Researching eBay’s vast marketplace can be an intimidating prospect—figuring out what to sell, how to list it, and what prices to expect. Says Greg Cole, president of research giant HammerTap.com, “On eBay, there are over twenty thousand categories, multiple listing types, duration options, bold, highlight, all these features you can choose from.” With so much to consider, it can be hard to even know where to start.
There are some great research tools available, such as Terapeak.com and mpire.com. If you’re just beginning, you can type in your product, and get stats and recommendations on the best way to sell. As you advance and gain experience, you can dig deeper and adjust the way the data’s summarized, to focus it more toward your niche marketplace.
Choosing WHAT to Sell
The first question you need to answer is “How do I pick a product?” And the answer is, in a word, RESEARCH. You will save time and money by eliminating the guesswork from your product selection.
There are so many things you can sell that you have to just pick an area as a starting point for your research. It’s okay to begin by looking at a category that appeals to you or that you’re knowledgeable about—but if the data tells you that’s not a good market, you need to be willing to move on and consider different options. During the course of your research, you’re going to find many other things that will sell well.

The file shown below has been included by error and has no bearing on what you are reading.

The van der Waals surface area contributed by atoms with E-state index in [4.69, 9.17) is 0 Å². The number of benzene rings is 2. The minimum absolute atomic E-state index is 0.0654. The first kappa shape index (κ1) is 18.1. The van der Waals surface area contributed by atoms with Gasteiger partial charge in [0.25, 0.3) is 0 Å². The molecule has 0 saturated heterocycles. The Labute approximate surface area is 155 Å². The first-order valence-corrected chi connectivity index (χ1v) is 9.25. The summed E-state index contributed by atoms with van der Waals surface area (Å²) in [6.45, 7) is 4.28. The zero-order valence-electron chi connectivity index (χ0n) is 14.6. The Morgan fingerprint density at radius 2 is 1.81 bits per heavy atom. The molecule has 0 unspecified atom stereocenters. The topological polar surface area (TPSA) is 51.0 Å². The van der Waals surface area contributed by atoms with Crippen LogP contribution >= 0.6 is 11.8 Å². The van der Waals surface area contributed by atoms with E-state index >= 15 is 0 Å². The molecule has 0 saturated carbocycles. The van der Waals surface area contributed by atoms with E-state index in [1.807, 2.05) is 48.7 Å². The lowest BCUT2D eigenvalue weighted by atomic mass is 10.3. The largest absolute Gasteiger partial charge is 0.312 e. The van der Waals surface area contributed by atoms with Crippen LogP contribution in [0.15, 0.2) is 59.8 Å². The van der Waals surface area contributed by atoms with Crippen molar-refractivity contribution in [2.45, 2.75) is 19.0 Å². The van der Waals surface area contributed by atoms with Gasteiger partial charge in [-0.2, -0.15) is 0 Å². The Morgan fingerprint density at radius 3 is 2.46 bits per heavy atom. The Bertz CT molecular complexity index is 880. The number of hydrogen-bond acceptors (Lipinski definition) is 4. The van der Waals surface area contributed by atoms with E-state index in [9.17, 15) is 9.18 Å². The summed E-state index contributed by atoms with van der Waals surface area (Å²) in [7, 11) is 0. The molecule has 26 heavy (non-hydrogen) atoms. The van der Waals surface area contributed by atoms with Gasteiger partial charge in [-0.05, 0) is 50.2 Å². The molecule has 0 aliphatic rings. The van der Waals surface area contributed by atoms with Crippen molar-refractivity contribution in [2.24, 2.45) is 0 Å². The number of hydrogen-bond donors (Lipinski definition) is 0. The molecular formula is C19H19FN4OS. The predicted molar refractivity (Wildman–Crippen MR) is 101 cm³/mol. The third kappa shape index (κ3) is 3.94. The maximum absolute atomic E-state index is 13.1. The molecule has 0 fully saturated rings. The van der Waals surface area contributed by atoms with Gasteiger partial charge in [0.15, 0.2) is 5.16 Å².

Start with a category and see which keywords in that category are doing well. Look at how much competition you have, and what kind of final prices and close rates they’re averaging. Narrow your category down to specific products that will be successful.
Deciding HOW to Sell
Figuring out what to sell is only half the challenge—you still have to figure out the best way to sell it:
• Which listing features will be profitable?
• What keywords should you put in your title?
• What time of day should you close your auction to ensure the largest section of your target market is online?
• What’s the best day of the week to end your auction?
• What duration will bring in the highest prices?
The answer for all these questions varies from product to product. Don’t let your listing tool do all the work—look at who’s selling this product successfully and how they’re selling it.
Knowing WHEN to Research
Research is an ongoing process, not a one-time event. Your product data is going to change constantly. Advises Cole, “You need to update your research at least monthly, [especially] when you’re starting out.” Track your sales and profits and see what’s working, and where you need to tweak your listings or phase products out of your line-up. Maintaining your research on a continual basis can help you stay on top of trends and predict what’s going to happen in your market, so you can make smart, well-informed decisions.